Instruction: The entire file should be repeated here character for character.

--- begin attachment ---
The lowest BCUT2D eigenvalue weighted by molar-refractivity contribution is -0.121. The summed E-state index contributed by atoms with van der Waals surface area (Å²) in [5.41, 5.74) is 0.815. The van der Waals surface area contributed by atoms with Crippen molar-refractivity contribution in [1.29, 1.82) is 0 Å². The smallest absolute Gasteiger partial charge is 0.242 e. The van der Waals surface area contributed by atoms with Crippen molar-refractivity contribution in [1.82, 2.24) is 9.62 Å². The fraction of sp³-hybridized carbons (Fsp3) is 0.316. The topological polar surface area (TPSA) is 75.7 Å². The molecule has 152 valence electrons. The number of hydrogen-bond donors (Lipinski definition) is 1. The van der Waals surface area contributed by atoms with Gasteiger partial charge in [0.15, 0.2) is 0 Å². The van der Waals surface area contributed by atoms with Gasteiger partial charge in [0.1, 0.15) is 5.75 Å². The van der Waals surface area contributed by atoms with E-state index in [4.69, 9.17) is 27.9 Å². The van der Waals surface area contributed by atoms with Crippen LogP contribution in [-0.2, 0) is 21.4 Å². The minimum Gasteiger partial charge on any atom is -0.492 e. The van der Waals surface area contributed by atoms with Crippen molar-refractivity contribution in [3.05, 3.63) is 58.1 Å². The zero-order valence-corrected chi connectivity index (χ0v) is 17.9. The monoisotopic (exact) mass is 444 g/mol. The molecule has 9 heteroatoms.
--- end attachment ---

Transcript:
The lowest BCUT2D eigenvalue weighted by molar-refractivity contribution is -0.121. The summed E-state index contributed by atoms with van der Waals surface area (Å²) in [5.41, 5.74) is 0.815. The van der Waals surface area contributed by atoms with Crippen molar-refractivity contribution in [1.29, 1.82) is 0 Å². The smallest absolute Gasteiger partial charge is 0.242 e. The van der Waals surface area contributed by atoms with Crippen molar-refractivity contribution in [1.82, 2.24) is 9.62 Å². The fraction of sp³-hybridized carbons (Fsp3) is 0.316. The topological polar surface area (TPSA) is 75.7 Å². The molecule has 152 valence electrons. The number of hydrogen-bond donors (Lipinski definition) is 1. The van der Waals surface area contributed by atoms with Gasteiger partial charge in [0.15, 0.2) is 0 Å². The van der Waals surface area contributed by atoms with Gasteiger partial charge in [0.1, 0.15) is 5.75 Å². The van der Waals surface area contributed by atoms with E-state index in [4.69, 9.17) is 27.9 Å². The van der Waals surface area contributed by atoms with Crippen LogP contribution in [-0.2, 0) is 21.4 Å². The minimum Gasteiger partial charge on any atom is -0.492 e. The van der Waals surface area contributed by atoms with Crippen molar-refractivity contribution in [3.05, 3.63) is 58.1 Å². The zero-order valence-corrected chi connectivity index (χ0v) is 17.9. The monoisotopic (exact) mass is 444 g/mol. The molecule has 9 heteroatoms.